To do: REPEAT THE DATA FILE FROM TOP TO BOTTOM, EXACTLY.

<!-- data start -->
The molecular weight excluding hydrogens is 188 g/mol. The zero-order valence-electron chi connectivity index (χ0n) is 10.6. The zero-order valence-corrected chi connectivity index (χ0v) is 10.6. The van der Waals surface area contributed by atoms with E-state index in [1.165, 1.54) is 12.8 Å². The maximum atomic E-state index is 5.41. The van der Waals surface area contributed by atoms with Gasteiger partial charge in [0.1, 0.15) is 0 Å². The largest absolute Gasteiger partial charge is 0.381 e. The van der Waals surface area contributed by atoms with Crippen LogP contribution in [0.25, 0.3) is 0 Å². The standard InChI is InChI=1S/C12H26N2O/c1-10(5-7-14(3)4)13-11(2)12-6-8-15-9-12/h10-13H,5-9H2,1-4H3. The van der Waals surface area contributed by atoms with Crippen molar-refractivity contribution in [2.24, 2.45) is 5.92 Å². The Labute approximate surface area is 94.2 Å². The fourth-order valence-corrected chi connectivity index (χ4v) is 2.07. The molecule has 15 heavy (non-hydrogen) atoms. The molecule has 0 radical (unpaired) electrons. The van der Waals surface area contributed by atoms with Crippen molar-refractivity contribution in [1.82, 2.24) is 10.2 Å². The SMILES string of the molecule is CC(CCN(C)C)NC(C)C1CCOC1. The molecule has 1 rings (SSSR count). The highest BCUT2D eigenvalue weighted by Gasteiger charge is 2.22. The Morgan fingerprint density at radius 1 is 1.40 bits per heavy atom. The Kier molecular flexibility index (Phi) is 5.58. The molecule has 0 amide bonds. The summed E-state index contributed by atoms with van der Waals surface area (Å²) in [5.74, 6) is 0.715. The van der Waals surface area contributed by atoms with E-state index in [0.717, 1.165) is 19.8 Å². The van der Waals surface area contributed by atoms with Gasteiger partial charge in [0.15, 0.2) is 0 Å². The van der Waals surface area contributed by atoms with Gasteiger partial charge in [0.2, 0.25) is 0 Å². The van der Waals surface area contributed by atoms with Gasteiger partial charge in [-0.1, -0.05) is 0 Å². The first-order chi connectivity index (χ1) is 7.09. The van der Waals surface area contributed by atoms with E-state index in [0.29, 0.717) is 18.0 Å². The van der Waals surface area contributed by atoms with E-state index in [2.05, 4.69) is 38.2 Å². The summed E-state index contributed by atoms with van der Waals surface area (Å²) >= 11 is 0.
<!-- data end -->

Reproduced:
The molecular weight excluding hydrogens is 188 g/mol. The zero-order valence-electron chi connectivity index (χ0n) is 10.6. The zero-order valence-corrected chi connectivity index (χ0v) is 10.6. The van der Waals surface area contributed by atoms with E-state index in [1.165, 1.54) is 12.8 Å². The maximum atomic E-state index is 5.41. The van der Waals surface area contributed by atoms with Gasteiger partial charge in [0.1, 0.15) is 0 Å². The largest absolute Gasteiger partial charge is 0.381 e. The van der Waals surface area contributed by atoms with Crippen LogP contribution in [0.25, 0.3) is 0 Å². The standard InChI is InChI=1S/C12H26N2O/c1-10(5-7-14(3)4)13-11(2)12-6-8-15-9-12/h10-13H,5-9H2,1-4H3. The van der Waals surface area contributed by atoms with Crippen molar-refractivity contribution in [2.24, 2.45) is 5.92 Å². The Labute approximate surface area is 94.2 Å². The fourth-order valence-corrected chi connectivity index (χ4v) is 2.07. The molecule has 15 heavy (non-hydrogen) atoms. The molecule has 0 radical (unpaired) electrons. The van der Waals surface area contributed by atoms with Crippen molar-refractivity contribution in [1.82, 2.24) is 10.2 Å². The SMILES string of the molecule is CC(CCN(C)C)NC(C)C1CCOC1. The molecule has 1 rings (SSSR count). The highest BCUT2D eigenvalue weighted by Gasteiger charge is 2.22. The Morgan fingerprint density at radius 1 is 1.40 bits per heavy atom. The Kier molecular flexibility index (Phi) is 5.58. The molecule has 0 amide bonds. The summed E-state index contributed by atoms with van der Waals surface area (Å²) in [5.74, 6) is 0.715. The van der Waals surface area contributed by atoms with E-state index in [0.717, 1.165) is 19.8 Å². The van der Waals surface area contributed by atoms with Gasteiger partial charge in [0.15, 0.2) is 0 Å². The van der Waals surface area contributed by atoms with Gasteiger partial charge in [0.2, 0.25) is 0 Å². The van der Waals surface area contributed by atoms with Gasteiger partial charge in [-0.1, -0.05) is 0 Å². The first-order chi connectivity index (χ1) is 7.09. The van der Waals surface area contributed by atoms with E-state index in [0.29, 0.717) is 18.0 Å². The van der Waals surface area contributed by atoms with E-state index in [2.05, 4.69) is 38.2 Å². The summed E-state index contributed by atoms with van der Waals surface area (Å²) >= 11 is 0.